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Ambalal Himatlal Vs. Commissioner of Income-tax and Excess Profits Tax, Bombay North - Court Judgment

LegalCrystal Citation
SubjectDirect Taxation
CourtMumbai High Court
Decided On
Case NumberIncome-tax Reference No. 41 of 1950
Judge
Reported in[1951]20ITR280(Bom)
ActsIncome-tax Act, 1922 - Sections 25(4)
AppellantAmbalal Himatlal
RespondentCommissioner of Income-tax and Excess Profits Tax, Bombay North
Appellant AdvocateJamshedji Kanga, Adv.
Respondent AdvocateC.K. Daphtary, Adv. General
Excerpt:
.....of the income-tax act. if we were satisfied that the legislature intended to use the expression 'income, profits and gains' not only for the purpose of indicating the profits and gains of the business as contemplated by section 10 but also for the purpose of indicating the total income of the assessee then no doubt we would have to come to that conclusion, however reluctantly; had the legislature been careful they would only have used the expression 'profits and gains'.but the very fact that in the proviso they have used 'income, profits and gains' as indicating 'profits and gains' of the business clearly shows that the expression 'income, profits and gains' in sub-section (4) had also been used with the same meaning and intent. if these conditions are satisfied then no tax is payable..........(4) to the effect that 'no tax shall be payable by the first mentioned person in respect of the income, profits and gains for the period between the end of the previous year and the date of such succession.' it is pointed out that when you turn to section 10 which deals width tax on business, profession or vocation the language used by the legislature is 'profits or gains of any business, profession or vocation. the expression 'income from any business, profession or vocation' is not used in section 10 at all. on the other hand, when you turn to sub-section (4) the words 'income, profits and gains' are used in connection with an assessee who satisfies the conditions laid down in that sub-section and not merely a relief in respect of the particular business which was succeeded to by.....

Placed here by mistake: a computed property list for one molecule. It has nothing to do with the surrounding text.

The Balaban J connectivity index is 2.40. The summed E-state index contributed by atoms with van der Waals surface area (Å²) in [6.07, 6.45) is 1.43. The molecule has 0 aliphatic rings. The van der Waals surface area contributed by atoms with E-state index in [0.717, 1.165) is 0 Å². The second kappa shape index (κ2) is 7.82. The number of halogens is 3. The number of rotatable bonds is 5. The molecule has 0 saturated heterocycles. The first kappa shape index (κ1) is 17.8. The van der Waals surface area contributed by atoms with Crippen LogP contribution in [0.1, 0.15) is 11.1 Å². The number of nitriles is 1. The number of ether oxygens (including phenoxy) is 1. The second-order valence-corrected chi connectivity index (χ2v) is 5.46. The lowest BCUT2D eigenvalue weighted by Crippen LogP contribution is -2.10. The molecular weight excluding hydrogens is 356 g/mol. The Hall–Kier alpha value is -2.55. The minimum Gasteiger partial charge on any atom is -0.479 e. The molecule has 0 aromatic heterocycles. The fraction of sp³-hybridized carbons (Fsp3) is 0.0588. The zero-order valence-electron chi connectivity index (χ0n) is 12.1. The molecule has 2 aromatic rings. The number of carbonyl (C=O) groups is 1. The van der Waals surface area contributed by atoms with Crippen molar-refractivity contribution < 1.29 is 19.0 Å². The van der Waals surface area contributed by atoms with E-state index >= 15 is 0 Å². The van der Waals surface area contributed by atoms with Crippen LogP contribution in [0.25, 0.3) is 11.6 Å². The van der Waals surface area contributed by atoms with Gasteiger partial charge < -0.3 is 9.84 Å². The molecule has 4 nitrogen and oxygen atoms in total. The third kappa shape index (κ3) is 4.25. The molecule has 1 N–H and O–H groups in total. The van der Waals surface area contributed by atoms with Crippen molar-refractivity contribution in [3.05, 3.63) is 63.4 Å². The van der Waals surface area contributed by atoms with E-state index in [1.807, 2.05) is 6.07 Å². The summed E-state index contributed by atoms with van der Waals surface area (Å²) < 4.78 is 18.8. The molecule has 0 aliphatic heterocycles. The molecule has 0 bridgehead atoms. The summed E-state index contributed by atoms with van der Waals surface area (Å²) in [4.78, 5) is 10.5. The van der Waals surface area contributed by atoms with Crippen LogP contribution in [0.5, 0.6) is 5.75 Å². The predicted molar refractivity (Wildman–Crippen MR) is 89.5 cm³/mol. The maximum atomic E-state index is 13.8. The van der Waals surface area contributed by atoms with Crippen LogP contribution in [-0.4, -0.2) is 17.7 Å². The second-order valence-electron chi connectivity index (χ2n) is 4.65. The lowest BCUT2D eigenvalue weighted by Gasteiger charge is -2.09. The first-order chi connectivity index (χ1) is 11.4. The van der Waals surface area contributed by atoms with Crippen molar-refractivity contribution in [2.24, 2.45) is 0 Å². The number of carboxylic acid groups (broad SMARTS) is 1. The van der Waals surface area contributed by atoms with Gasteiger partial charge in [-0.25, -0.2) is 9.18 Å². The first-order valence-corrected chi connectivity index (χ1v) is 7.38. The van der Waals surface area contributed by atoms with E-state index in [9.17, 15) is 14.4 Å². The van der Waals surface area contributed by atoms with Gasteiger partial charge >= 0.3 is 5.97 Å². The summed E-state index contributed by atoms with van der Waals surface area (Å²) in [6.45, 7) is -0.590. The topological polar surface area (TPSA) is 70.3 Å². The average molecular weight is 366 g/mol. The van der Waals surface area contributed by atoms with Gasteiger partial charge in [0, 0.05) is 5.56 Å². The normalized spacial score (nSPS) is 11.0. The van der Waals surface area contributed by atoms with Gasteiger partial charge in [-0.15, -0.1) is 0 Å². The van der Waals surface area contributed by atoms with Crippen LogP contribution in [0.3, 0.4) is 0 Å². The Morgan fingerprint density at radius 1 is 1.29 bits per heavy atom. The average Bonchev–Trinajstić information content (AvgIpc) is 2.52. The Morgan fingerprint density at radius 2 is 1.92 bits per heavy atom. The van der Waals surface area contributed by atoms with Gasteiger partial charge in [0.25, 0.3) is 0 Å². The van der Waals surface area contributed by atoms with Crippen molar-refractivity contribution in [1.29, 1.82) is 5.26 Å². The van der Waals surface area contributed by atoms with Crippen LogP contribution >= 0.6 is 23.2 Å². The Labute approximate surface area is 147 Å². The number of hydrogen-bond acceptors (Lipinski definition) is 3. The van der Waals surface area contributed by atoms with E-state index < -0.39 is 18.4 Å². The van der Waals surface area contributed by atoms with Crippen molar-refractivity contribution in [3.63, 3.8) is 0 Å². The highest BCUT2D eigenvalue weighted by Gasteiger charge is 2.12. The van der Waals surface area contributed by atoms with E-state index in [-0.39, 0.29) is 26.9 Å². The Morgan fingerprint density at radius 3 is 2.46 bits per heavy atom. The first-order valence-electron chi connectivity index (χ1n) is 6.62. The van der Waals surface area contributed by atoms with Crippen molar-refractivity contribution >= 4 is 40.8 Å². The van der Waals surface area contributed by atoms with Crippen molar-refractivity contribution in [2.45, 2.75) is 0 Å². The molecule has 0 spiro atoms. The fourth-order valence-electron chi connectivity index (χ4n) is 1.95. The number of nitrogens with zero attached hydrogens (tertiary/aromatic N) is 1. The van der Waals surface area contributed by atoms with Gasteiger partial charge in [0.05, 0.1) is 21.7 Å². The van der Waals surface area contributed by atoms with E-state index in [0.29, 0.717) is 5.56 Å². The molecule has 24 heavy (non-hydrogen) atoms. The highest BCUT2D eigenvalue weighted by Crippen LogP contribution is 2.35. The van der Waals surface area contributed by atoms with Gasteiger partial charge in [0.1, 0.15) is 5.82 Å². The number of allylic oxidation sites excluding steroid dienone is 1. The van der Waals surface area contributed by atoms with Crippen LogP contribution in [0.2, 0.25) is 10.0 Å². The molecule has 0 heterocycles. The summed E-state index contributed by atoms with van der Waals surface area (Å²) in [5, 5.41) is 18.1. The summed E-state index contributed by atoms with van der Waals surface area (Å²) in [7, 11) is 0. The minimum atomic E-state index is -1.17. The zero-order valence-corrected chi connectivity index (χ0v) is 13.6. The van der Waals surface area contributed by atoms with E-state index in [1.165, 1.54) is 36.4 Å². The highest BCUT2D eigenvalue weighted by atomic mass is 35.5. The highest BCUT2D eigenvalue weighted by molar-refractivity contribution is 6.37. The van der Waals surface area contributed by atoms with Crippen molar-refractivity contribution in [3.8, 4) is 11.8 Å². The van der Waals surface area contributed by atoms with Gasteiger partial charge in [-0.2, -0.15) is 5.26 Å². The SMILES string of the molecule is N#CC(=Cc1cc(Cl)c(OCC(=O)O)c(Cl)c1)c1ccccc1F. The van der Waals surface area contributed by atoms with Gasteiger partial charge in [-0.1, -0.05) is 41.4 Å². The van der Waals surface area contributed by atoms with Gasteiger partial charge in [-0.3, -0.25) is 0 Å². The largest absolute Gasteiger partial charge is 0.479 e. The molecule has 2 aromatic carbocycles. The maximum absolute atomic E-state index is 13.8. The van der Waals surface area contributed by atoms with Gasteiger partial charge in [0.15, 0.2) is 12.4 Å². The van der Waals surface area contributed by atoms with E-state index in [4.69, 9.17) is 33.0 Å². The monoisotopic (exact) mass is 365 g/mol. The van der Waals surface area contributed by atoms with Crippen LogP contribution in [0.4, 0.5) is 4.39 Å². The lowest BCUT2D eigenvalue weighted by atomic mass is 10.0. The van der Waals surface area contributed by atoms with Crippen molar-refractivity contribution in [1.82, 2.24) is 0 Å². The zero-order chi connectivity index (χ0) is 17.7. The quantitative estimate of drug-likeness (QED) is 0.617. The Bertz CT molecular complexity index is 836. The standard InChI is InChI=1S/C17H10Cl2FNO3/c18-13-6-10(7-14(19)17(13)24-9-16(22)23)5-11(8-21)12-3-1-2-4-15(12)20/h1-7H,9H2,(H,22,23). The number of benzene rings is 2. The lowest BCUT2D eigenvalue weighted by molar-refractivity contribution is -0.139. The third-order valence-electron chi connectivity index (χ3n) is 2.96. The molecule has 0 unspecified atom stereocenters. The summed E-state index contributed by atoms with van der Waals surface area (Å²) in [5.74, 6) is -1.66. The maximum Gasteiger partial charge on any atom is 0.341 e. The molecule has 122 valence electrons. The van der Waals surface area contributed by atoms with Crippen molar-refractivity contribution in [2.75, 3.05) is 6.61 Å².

Judgment:

Chagla, C.J.

1. This reference has given an opportunity to Sir Jamshedji Kanga to advance before us a very interesting and ingenious argument based on the construction of Section 25(4) of the Income-tax Act. The facts are that the assessee before us who is an undivided Hindu family of one Himatlal was assessed for the first time to tax for the assessment year 1921-22. This joint family was disrupted on the 26th of October 1943. It has been found as fact that at the time of disruption the joint family was carrying on three separate business, one of money-lending secondly of running a ginning factory and lastly a share business. It is also found as a fact that only the money-lending business had paid tax under the Income-tax Act of 1918. On these facts the assessee claims the concessions laid down is Section 25(4) on the ground that his business had been succeeded to by other and therefore he was entitled to the benefits mentioned in that sub-section.